I planned to write yesterday, on the celebration of the birthday of Martin Luther King, Jr., whose life I studied and admired, and which this year fell on the birthday of my husband, Bernie Glassman. Bernie’s two-year memorial last November was accompanied by sadness and flagging energy for some 24 hours. The next day I felt fine, so I thought: Oh, it’s pretty much over. Bernie comes to mind every day, he doesn’t disappear, but the desolation and the pain, they’re mostly gone. And that translated to a more self-centered version: I grieved right. I went deeply into the pain, didn’t leave the house for first 49 days, went through the first year in a blur of mourning—I did it right!
You better laugh than weep. I long ago discovered that if I was to weep over my mistakes, I wouldn’t stop crying, so it’s better to laugh.
Yesterday felt like I was falling into an old, familiar abyss in which I questioned everything: What it is to be intimate with someone where so much of your identity is tied up with him, and what it is to lose him; what it is to marry your teacher; what it I to live a meaningful life once he’s gone; how I interact with the many people who knew us both as one unit and what happens now when we’re no longer one unit, etc.
It was a very, very funky day. I hoped the next morning would be different, and it is. And this blog helps; readers help. You’re going to get up and write, I tell myself in the morning. You weren’t up to it yesterday, but this is a new morning.
It’s no accident that this evening Green River Zen starts a 3-month study of vows. I live the challenge of living my vows day after day because there are days when, frankly, it’s the last thing I feel like doing. Or else I question the habit of doing them, that gets me to sit each morning, remind myself aloud of the vows, and then look at the schedule replete with reminders and ask: So, what’s to be done today? I sometimes wonder: Is it just my natural habit and tendency to be busy? Anything—absolutely anything—can be used to bolster my sense of self-importance, including vows.
I don’t spend much time mulling this over, only I’m aware of the hairsbreadth path. The Breslov Rebbe, a very famous Jewish rebbe, said: “Life is a very narrow bridge, and the important thing is not to be afraid.”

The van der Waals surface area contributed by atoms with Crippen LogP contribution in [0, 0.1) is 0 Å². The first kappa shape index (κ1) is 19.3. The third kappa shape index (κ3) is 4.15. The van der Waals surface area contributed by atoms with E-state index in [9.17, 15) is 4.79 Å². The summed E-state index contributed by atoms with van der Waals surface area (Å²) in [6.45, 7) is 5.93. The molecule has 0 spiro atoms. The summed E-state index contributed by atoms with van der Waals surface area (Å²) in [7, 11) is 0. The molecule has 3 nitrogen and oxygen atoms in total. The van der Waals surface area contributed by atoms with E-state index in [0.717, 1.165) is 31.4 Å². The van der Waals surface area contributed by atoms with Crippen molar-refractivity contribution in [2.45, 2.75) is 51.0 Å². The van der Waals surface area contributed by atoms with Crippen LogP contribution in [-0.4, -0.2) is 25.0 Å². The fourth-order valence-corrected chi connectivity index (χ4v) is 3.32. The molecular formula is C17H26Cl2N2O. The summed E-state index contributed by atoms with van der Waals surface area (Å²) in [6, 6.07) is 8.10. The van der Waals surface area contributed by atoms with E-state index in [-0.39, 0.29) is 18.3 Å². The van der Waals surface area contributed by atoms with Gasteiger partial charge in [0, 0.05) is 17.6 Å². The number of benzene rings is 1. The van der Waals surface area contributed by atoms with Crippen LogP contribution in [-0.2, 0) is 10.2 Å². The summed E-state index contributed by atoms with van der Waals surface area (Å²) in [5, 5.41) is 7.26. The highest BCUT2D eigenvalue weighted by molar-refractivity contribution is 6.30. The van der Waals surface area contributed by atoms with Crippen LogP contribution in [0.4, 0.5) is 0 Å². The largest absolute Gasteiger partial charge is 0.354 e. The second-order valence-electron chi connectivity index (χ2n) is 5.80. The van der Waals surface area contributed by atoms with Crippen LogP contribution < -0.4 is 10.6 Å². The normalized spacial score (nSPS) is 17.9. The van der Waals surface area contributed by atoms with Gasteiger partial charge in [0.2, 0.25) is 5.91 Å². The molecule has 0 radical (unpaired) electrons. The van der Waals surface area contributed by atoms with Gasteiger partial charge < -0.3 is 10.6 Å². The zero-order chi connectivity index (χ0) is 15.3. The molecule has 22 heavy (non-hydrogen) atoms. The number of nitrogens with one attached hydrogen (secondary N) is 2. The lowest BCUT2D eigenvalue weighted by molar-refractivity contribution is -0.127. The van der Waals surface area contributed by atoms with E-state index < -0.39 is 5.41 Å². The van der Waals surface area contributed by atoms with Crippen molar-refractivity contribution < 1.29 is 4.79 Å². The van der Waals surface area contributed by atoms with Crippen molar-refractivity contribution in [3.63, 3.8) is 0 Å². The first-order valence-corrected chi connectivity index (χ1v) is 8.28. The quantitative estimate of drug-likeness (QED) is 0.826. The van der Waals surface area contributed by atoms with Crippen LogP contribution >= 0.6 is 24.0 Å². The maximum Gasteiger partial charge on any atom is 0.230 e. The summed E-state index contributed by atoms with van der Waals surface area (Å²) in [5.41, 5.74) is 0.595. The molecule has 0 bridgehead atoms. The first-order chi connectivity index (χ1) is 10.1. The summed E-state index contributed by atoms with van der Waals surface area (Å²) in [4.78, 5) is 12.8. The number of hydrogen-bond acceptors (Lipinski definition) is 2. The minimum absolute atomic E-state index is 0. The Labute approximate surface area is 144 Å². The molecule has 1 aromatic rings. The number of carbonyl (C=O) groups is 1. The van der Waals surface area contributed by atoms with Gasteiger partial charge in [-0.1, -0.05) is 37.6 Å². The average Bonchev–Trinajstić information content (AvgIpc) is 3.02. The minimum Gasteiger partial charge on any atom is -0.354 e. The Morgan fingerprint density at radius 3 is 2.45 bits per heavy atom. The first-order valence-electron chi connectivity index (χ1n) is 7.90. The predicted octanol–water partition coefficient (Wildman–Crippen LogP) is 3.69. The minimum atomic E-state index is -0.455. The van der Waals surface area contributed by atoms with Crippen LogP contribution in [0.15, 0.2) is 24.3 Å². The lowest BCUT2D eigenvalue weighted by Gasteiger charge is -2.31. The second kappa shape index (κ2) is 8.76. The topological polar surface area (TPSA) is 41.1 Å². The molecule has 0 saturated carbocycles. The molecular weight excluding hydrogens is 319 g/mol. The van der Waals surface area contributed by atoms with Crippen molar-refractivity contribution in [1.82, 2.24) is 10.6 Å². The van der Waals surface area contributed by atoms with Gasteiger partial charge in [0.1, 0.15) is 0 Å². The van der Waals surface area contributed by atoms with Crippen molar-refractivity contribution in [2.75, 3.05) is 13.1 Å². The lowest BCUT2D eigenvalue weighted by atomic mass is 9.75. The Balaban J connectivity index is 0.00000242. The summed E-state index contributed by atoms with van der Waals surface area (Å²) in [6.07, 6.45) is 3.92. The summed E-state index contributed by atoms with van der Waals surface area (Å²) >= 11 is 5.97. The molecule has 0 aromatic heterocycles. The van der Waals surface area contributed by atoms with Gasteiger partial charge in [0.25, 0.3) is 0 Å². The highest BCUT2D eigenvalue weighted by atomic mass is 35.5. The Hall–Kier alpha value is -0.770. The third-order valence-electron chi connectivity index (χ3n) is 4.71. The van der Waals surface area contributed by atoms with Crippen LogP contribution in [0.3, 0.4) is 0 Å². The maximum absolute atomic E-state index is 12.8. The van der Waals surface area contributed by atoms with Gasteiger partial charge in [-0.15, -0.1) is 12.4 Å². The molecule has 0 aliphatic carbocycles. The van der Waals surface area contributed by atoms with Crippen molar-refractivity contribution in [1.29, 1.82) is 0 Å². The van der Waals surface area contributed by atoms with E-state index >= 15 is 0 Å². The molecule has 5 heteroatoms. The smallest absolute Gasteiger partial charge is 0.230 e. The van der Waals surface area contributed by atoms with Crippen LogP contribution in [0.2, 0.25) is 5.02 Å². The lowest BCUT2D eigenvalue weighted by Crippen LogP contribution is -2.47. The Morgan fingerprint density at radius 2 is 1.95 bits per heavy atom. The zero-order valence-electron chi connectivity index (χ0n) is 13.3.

Bernie didn’t like birthdays, especially his, which were often celebrated publicly. People meant so well, they loved him very much, but he would have preferred to go out to dinner, just the two of us, and that’s it. Instead, parties were organized, and he even made of a couple of big birthdays fundraisers for Zen Peacemakers.
His 55th birthday, as some know, was spent sitting by the Capitol with a group of students and associates, asking his question about what the next step in his practice is, his next vow. I wasn’t there with him, though over the years I’ve talked to those that were (including yesterday). It was the coldest winter in many years and I believe that work in the Capitol had been suspended. The group stayed in a big homeless shelter just blocks away. Every once in a while, I talk to someone who remembers that birthday.
“Oh, you were there, too?” I say.
Bernie had such a flair for the dramatic, for pulling people into his life and vision. He needed them. But in other ways he was so shy.
Many years ago, long before we married, there was another birthday for him in Yonkers, New York. The Zen Community of New York was then at its smallest size and only a dozen of us attended the party. At some point in the middle of it I looked up and there he sat, on a faded sofa, alone in the corner. I approached him.
“Happy birthday, Sensei,” I said (he was Sensei then). “How are you doing?”
He nodded and said. “I don’t like parties.”
“Not even your own birthday party, Sensei?”
He gave s short laugh. “That most of all. I’m not good at this,” and he gestured towards the few clusters of folks talking and laughing easily. “I never liked parties.”
“But you’ve done so many of them,” I said.
He shrugged. “Sometimes I have to,” he said.
Not everyone felt at ease with him, but I did. Maybe that ease between us presaged a marriage that would take place years later. And at that time, when it didn’t have to be something public, I’d say: “It’s your birthday today. What do you want to do?”
He’d bark out a short list of restaurants: “Johnny’s Tavern, the Indian place in Northampton, the Japanese one we go to, the Chinese place in Greenfield—”
“Not that one,” I’d say, and then catch myself. “Okay, it’s your birthday, you choose.”
And he did.
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